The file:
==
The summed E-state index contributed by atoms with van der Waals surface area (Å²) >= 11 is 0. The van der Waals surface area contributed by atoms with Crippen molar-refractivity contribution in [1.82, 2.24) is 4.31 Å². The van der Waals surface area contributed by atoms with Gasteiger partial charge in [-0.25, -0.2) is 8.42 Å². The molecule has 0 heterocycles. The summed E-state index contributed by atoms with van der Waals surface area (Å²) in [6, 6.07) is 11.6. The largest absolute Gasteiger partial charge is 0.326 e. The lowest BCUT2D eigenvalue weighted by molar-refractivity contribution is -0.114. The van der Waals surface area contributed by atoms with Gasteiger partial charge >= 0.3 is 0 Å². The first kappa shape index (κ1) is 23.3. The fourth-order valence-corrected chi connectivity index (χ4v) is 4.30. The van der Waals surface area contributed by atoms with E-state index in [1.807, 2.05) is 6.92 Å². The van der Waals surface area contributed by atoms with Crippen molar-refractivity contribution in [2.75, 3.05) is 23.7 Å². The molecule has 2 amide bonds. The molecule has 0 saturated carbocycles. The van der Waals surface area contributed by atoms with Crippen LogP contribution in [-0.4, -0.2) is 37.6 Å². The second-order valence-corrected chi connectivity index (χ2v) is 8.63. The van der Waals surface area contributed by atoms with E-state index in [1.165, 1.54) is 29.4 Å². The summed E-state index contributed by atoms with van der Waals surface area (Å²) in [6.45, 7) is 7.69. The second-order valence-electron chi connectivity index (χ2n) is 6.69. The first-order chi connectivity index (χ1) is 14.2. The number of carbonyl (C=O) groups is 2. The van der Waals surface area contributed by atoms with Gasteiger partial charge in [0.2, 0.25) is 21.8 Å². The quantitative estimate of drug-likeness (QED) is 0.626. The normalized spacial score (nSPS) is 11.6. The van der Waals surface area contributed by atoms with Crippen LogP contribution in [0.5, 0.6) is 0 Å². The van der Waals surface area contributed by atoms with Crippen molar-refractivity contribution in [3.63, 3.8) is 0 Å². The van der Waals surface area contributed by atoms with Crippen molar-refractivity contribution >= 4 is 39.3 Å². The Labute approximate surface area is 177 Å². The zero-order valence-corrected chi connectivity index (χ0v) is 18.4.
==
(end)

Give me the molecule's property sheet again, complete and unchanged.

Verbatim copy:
The summed E-state index contributed by atoms with van der Waals surface area (Å²) >= 11 is 0. The van der Waals surface area contributed by atoms with Crippen molar-refractivity contribution in [1.82, 2.24) is 4.31 Å². The van der Waals surface area contributed by atoms with Gasteiger partial charge in [-0.25, -0.2) is 8.42 Å². The molecule has 0 heterocycles. The summed E-state index contributed by atoms with van der Waals surface area (Å²) in [6, 6.07) is 11.6. The largest absolute Gasteiger partial charge is 0.326 e. The lowest BCUT2D eigenvalue weighted by molar-refractivity contribution is -0.114. The van der Waals surface area contributed by atoms with Gasteiger partial charge >= 0.3 is 0 Å². The first kappa shape index (κ1) is 23.3. The fourth-order valence-corrected chi connectivity index (χ4v) is 4.30. The van der Waals surface area contributed by atoms with E-state index in [1.807, 2.05) is 6.92 Å². The van der Waals surface area contributed by atoms with Crippen molar-refractivity contribution in [2.75, 3.05) is 23.7 Å². The molecule has 2 amide bonds. The molecule has 0 saturated carbocycles. The van der Waals surface area contributed by atoms with Crippen LogP contribution in [-0.4, -0.2) is 37.6 Å². The second-order valence-corrected chi connectivity index (χ2v) is 8.63. The van der Waals surface area contributed by atoms with E-state index in [1.165, 1.54) is 29.4 Å². The summed E-state index contributed by atoms with van der Waals surface area (Å²) in [6.45, 7) is 7.69. The second-order valence-electron chi connectivity index (χ2n) is 6.69. The first-order chi connectivity index (χ1) is 14.2. The number of carbonyl (C=O) groups is 2. The van der Waals surface area contributed by atoms with Gasteiger partial charge in [0.2, 0.25) is 21.8 Å². The quantitative estimate of drug-likeness (QED) is 0.626. The normalized spacial score (nSPS) is 11.6. The van der Waals surface area contributed by atoms with Crippen LogP contribution in [0.5, 0.6) is 0 Å². The van der Waals surface area contributed by atoms with Crippen molar-refractivity contribution in [3.63, 3.8) is 0 Å². The van der Waals surface area contributed by atoms with Crippen molar-refractivity contribution >= 4 is 39.3 Å². The Labute approximate surface area is 177 Å². The zero-order valence-corrected chi connectivity index (χ0v) is 18.4.